Every box has at least no balls and at most N balls. Of course the total number of balls in M boxes must equal to N.

For each allocation, I calculated a value based on the allocation: V=f(n_1,n_2,...n_m). I want to find out the maximum of V given N,M and f. I need to store the maximum V and the corresponding allocation results.

Using loops the complexity should be O(N^M), but loop isn't the way to go in this case.

Any hint or suggestion is greatly appreciated. Having few classical DP algorithm at hand but no luck.

Note: f = f1 + f2 + ... f_m, where f(i)'s are polynomials. f(i) only depends on n(i).


I do not know what DP algorithms you tried, but here is one which solves your problem in O(M * N²), which is certainly better than O(N^M).

The algorithm works inductively by increasing number of boxes. In each step, you store the maximum of f1+...+f_m, where m is the number of boxes in the particular step (0<=m<=M). For a given m, you solve the problem for every n between 0 and N, and you use the solutions for m-1 boxes to solve the problem for m boxes (also for every n between 0 and N).

For m=1, generate the solutions for 0<=n<=N -> O(N)

For m=2 and each 0<=n<=N, use still "brute force" -> O(N²)

For m=3 and each 0<=n<=N, and 0<=k<=n, calculate f3(k) + max((f1(x1)+f2(x2)), where x1 + x2 = n-k (the maximum term is the result of the step m=2. For each n, keep the maximum value over all k. -> still O(N²), which is the same as O((m-1)*N²)

Now continue that way: each step needs only N*(N+1)/2, thus O(N²), new calculations, and you have M-1 steps in total, so the overall complexity is O(M * N²).

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  • What's f3(k)? – Lovnlust May 3 '15 at 15:54
  • @W_ee: see my edit. f3(k) is the value of the polynom f3 when evaluated at the number k. – Doc Brown May 3 '15 at 20:35
  • Few more questions. 1. The last term max((f1+f2)(n-k)) is smaller or equal to the maximum of step m=2 cause n-k has range constraint? 2. Let's say M=3.f1 depends on n(1), f2 depends on n(2), if (f1+f2)(n-k) is the value of polynom f1+f2 when evaluated at the number n-k, then in the end box 3 has k balls and box 1&2 has n-k balls? But what I need is allocation over all boxes. – Lovnlust May 4 '15 at 2:18
  • Sorry @Doc Brown. I don't see how can I use the solutions for m-1 boxes to solve the problem for m boxes. When we add one more box, the total number of balls in previous m-1 boxes may change, so does the allocation for previous m-1 boxes. But the solutions for m-1 boxes only records the allocation result corresponds to the maximum value for m-1 boxes. – Lovnlust May 4 '15 at 2:22
  • @W_ee: assume you have solved the problem for m-1 boxes and every n between 0 and N. Now you are going to solve it for m (and also every n between 0 and N). For this, you check first the case where box m gets 0 balls (thus the first m-1 boxes contain n balls), then where box m gets 1 ball (thus the first m-1 boxes contain n-1 balls), then 2 balls, and so on. – Doc Brown May 4 '15 at 6:00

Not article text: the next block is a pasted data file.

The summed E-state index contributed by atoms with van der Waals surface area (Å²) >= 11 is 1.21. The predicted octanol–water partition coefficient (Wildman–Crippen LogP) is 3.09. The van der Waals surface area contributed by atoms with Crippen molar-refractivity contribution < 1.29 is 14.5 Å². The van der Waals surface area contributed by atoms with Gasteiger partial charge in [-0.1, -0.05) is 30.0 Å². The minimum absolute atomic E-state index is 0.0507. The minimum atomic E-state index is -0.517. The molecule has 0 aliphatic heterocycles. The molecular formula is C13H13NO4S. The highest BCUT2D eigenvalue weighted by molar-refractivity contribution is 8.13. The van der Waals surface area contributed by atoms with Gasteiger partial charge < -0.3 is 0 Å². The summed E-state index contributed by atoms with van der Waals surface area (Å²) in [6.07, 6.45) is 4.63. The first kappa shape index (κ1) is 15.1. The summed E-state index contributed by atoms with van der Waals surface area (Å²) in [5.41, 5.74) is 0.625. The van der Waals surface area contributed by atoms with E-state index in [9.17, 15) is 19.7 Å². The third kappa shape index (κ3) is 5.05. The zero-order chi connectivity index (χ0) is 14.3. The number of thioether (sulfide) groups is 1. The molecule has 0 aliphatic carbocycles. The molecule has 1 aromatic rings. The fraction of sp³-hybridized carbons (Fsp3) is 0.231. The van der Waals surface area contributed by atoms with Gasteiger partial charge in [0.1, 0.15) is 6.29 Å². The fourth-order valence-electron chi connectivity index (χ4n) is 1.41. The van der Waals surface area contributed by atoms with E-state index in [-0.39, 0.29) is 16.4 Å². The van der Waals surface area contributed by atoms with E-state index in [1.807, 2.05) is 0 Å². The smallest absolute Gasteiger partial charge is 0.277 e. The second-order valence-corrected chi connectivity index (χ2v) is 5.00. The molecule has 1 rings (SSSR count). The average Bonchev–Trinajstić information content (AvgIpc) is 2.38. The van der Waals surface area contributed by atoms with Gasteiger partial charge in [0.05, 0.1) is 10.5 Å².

If you need not strictly the global maximum but just a “fairly good” solution, you can approach this kind of problem by an approximation technique known as local search. The idea is that you start with a given solution and try to improve it by making “simple small steps”.

In your case, such a step could be moving one ball from one box to another. Here is then a simplistic local search algorithm:

  • amax ← ⊥
  • fmax ← –1
  • Repeat k times:
    • Generate a random allocation a ← (n1, …, nm)
    • While you can find i and j such that ni > 0, nj < N and moving one ball from box i to box j increases f(a):
      • Set a ← (n1, …, ni – 1, …, nj + 1, … nm)
    • If f(a) > fmax:
      • amaxa
      • fmaxf(a)
  • Output the best allocation amax found

If you only repeat the main loop once (k = 1), you'll get the local maximum from a random starting point. This will often not be a globally good solution. By repeating the local search a few times from different random starting points and finally taking the best local maximum, you increase your chances to reach something closer to the global maximum.

If you know more about your f, you might be able to design a better “small step” than simply moving one ball into another box.

The kind of algorithm like local search with multiple random restarts is known as a meta heuristic since it is applicable to a large number of problems without knowing much about them. (This particular form is also sometimes referred to as the hill climber algorithm.) If you search for meta heuristics, you'll find a wealth of approaches to choose from.

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  • So such algorithms outputs fairly good result given k is enough large? Given N balls and M boxes, total combination is C(N+M-1,M). Thus K_max = C(N+M-1,M)? – Lovnlust May 3 '15 at 14:44
  • How large k should be mostly depends on f. If it is fairly smooth, then a small number will suffice. If by C (n, k) in your comment you mean n choose k, then no, a much smaller k should do. I'd simply try a few out. Hint: what is the maximum number of maxima your f can have? – 5gon12eder May 3 '15 at 14:48
  • Yea that means n choose k. Even f is relatively smooth and only has few maximas, how can a small k guarantee it can search all maximas? – Lovnlust May 3 '15 at 14:51
  • It can't. It remains an approximation heuristic. If anything but the global maximum is unacceptable, then this is not a good approach. But often times, getting a good solution with high probability fast is good enough, even if it's not the optimal one. It depends on your problem domain. – 5gon12eder May 3 '15 at 14:53

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